Get a sneak peek at a plan to use wind power to charge phones, irrigate farms in Eastern Market

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Carl Nielbock - CAN ART HANDWORKS' DETROIT WINDMILL FACEBOOK PAGE
  • CAN Art Handworks' Detroit Windmill Facebook Page
  • Carl Nielbock

Next week, one of Detroit’s most unusual artists, technicians, and designers will host a fundraiser for a green energy project that will power everything from urban agriculture to laptops and cellphones. Guests will get a rare peek inside a one-of-a-kind Detroit space and to meet a unique visionary.

The visionary is Detroiter Carl Nielbock, a man with a fascinating story of his own. Nielbock, son of a German mother and an African American G.I. father, has made Detroit his adopted home after coming here searching for his family roots in the 1980s. As a metalworking artist, he was floored by Detroit’s wealth of architectural detail and metal fabrication. He was even influenced by ambitious artists who flourished outside officialdom, such as Tyree Guyton.

In his daily work, he re-creates and burnishes architectural elements for historic buildings in metro Detroit. And yet some of his most impressive work is forward-looking, about finding ways to develop a new "urban revival architecture" that will fuse historic style, green energy, and new technology. That’s what drives his latest planned project, and it’s powered by the wind.

Nielbock, far right, poses with visitors to his Detroit studio. - CAN ART HANDWORKS' DETROIT WINDMILL FACEBOOK PAGE
  • CAN Art Handworks' Detroit Windmill Facebook Page
  • Nielbock, far right, poses with visitors to his Detroit studio.

But these aren’t the big, industrial-sized turbines you see driving cross-country; these turbines are scaled down to human size, made of commonly available parts and as easy to assemble as, say, a bike.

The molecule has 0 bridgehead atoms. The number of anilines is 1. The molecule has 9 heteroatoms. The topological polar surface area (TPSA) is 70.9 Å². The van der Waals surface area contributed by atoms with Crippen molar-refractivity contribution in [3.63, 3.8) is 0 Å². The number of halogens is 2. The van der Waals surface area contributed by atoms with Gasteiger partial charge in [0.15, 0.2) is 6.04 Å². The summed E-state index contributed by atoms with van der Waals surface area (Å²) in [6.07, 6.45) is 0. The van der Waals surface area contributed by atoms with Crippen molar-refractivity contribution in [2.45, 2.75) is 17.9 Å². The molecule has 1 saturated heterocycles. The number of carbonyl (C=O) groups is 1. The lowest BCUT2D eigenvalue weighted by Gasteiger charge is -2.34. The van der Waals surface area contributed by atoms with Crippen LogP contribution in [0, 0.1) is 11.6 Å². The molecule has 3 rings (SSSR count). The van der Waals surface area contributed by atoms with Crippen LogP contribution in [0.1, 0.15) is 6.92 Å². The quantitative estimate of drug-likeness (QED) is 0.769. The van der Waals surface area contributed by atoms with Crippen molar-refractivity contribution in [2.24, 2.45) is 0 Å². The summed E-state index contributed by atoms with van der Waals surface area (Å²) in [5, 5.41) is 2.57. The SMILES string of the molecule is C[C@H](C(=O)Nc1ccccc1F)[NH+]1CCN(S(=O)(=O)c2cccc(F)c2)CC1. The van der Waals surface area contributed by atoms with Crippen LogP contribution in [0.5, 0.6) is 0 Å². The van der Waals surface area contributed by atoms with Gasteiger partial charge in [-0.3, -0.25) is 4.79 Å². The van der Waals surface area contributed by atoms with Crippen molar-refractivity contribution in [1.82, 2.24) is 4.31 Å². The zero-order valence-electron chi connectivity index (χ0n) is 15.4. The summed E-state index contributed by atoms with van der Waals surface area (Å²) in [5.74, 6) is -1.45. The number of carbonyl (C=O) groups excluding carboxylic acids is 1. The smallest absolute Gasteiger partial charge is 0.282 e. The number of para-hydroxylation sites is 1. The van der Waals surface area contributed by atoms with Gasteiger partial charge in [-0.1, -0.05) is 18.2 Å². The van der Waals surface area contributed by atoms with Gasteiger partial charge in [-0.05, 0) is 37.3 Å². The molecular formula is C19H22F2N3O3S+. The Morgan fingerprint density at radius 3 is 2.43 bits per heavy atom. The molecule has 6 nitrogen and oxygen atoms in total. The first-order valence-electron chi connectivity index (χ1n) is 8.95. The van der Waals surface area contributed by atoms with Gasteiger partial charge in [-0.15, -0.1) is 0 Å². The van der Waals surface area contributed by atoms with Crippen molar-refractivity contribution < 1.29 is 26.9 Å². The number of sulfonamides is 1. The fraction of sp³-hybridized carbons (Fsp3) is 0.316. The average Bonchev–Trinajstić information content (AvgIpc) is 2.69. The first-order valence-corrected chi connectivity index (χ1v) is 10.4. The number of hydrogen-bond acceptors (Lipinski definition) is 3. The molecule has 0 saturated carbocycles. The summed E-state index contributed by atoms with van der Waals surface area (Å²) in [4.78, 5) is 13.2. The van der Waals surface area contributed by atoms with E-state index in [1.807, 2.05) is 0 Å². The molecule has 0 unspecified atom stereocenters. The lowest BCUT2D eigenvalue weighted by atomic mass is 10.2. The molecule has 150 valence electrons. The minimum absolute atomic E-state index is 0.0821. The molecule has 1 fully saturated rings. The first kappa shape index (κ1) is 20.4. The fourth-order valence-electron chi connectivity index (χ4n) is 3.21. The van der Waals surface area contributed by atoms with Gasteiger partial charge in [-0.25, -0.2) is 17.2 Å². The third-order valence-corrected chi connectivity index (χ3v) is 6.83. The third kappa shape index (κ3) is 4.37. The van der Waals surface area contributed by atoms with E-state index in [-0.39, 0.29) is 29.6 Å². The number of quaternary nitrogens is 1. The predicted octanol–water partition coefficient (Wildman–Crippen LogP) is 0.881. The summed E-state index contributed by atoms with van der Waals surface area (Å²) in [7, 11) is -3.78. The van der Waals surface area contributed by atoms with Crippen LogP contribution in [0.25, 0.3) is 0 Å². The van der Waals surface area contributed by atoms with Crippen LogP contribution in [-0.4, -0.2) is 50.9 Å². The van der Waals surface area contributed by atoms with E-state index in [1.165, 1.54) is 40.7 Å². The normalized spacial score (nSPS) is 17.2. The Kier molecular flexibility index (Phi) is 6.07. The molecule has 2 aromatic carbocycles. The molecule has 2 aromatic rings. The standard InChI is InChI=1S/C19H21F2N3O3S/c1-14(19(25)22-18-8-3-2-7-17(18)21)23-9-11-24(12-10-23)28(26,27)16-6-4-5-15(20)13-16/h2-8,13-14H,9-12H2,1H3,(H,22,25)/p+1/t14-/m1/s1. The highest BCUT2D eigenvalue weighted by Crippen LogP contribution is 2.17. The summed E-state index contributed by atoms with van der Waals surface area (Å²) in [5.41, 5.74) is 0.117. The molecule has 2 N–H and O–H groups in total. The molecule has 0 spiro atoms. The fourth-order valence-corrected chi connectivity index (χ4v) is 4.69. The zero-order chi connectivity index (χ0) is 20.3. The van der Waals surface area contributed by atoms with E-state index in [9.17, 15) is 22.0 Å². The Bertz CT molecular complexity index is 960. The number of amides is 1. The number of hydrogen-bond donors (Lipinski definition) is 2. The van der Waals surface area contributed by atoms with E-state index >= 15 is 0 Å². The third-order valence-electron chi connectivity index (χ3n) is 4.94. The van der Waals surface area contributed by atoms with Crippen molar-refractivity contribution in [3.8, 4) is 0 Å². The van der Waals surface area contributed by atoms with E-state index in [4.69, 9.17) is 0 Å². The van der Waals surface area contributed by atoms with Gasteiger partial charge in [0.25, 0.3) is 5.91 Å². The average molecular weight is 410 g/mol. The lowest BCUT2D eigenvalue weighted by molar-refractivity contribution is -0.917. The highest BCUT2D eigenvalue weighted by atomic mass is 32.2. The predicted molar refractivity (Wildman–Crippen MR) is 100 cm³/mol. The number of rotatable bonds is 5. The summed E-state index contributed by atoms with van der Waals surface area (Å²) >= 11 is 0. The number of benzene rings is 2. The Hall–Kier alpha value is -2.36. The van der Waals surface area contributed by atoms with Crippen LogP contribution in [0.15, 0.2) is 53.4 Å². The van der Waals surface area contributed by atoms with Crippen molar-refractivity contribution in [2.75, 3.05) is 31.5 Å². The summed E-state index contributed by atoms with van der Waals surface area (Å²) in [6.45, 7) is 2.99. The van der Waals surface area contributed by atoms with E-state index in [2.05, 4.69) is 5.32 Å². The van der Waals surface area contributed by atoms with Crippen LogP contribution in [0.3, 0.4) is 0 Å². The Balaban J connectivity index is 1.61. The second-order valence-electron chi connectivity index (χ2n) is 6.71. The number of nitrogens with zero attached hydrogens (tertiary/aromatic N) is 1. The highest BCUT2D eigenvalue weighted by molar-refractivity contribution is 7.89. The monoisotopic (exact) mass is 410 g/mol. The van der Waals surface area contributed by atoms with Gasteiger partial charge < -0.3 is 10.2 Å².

Lydia Rae Levinson, grants and program support director at Eastern Market, says, “The sustainability aspect, that’s really exciting about this — the way that he’s reusing existing materials to create these wind turbines that create energy near the point of consumption and to be able to have that in the market district where patrons can come and be able to see his art is something very exciting for us. … I think it will open people up to the possibilities of alternative energy and the adaptive reuse of existing materials.”

One of the turbine towers will rise from a petunia planter outside Eastern Market’s Shed 5, where it will provide power for a cell phone charging station or for people’s laptops via USB sockets. It’s a conscious choice to have people draw the charge for their electronic devices while they add to the energy of the high-traffic area.

The second location will be a couple blocks away at the market garden run by the Greening of Detroit at the corner of Wilkins and Orleans streets. That’s where a turbine will create the energy used to irrigate plants.

“I love that we get two different examples of how this energy can be used, one for consumers, one as part of urban agriculture project,” Levinson says.

Of course, before the project gets up and running, it has to gain visibility, publicity, and a groundswell of funding. That campaign will be kicked off next week with an open house of sorts at Nielbock’s studio, CAN Art Handworks, where Nielbock will offer demonstrations of turbine models that have functioned for several years already, and will show how he can hotwire a windmill into a Prius electric motor to soup up the capacity of his air-powered generators. It sounds like exactly the kind of home-grown technological innovation that deserves a wider audience — and wider application.

Rendering of an even more ambitious plan that would use Detroit's vacant lots to produce power — and income. - CAN ART HANDWORKS' DETROIT WINDMILL FACEBOOK PAGE
  • CAN Art Handworks' Detroit Windmill Facebook Page
  • Rendering of an even more ambitious plan that would use Detroit's vacant lots to produce power — and income.

Nielbock is disposed to see things much differently than your typical Detroiter. Where many see eyesores, he sees assets. He can't see why we aren’t producing energy on small vacant lots, working with existing utility authorities under a reverse meter program. Nielbock says large amounts of green energy — and income — could be generated.

If this is the sort of thing that grabs you, come on down to Nielbock’s studio next week. There will be wind-powered motors, gusts of visionary rhetoric, and maybe a blown mind or two.

You can see CAN Art in Action during two tours, one at 10:30 a.m. to noon, another at 1 p.m. to 3:30 p.m. on Saturday, Jan. 13, at CAN Art Handworks, 2264 Wilkins St., Detroit; 313-444-9317; tours will end with a question-and-answer period and light refreshments. For more information, including a link to the crowdfunding site, click here. To stay up to date, like the project’s Facebook page.